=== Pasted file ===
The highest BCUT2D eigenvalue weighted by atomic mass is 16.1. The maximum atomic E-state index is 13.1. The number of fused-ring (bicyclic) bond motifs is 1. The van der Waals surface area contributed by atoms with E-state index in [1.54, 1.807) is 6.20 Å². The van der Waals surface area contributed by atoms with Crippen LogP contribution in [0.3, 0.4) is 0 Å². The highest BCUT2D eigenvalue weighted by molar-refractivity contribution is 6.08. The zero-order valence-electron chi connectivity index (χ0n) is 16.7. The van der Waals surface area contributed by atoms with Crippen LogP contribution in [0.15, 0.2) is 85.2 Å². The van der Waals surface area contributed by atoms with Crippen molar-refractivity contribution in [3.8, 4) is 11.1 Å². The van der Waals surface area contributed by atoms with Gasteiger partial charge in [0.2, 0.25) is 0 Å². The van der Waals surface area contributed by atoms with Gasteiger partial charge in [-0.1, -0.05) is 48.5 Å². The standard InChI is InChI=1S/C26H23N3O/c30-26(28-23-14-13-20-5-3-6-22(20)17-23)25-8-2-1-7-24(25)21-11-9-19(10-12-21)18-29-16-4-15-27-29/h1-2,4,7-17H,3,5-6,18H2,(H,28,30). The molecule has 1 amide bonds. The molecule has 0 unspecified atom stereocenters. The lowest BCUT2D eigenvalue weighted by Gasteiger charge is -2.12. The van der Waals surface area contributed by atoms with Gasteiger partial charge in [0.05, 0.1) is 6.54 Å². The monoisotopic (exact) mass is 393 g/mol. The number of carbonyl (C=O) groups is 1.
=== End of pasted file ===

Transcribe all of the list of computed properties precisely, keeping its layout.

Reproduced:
The highest BCUT2D eigenvalue weighted by atomic mass is 16.1. The maximum atomic E-state index is 13.1. The number of fused-ring (bicyclic) bond motifs is 1. The van der Waals surface area contributed by atoms with E-state index in [1.54, 1.807) is 6.20 Å². The van der Waals surface area contributed by atoms with Crippen LogP contribution in [0.3, 0.4) is 0 Å². The highest BCUT2D eigenvalue weighted by molar-refractivity contribution is 6.08. The zero-order valence-electron chi connectivity index (χ0n) is 16.7. The van der Waals surface area contributed by atoms with Crippen LogP contribution in [0.15, 0.2) is 85.2 Å². The van der Waals surface area contributed by atoms with Crippen molar-refractivity contribution in [3.8, 4) is 11.1 Å². The van der Waals surface area contributed by atoms with Gasteiger partial charge in [0.2, 0.25) is 0 Å². The van der Waals surface area contributed by atoms with Gasteiger partial charge in [-0.1, -0.05) is 48.5 Å². The standard InChI is InChI=1S/C26H23N3O/c30-26(28-23-14-13-20-5-3-6-22(20)17-23)25-8-2-1-7-24(25)21-11-9-19(10-12-21)18-29-16-4-15-27-29/h1-2,4,7-17H,3,5-6,18H2,(H,28,30). The molecule has 1 amide bonds. The molecule has 0 unspecified atom stereocenters. The lowest BCUT2D eigenvalue weighted by Gasteiger charge is -2.12. The van der Waals surface area contributed by atoms with Gasteiger partial charge in [0.05, 0.1) is 6.54 Å². The monoisotopic (exact) mass is 393 g/mol. The number of carbonyl (C=O) groups is 1.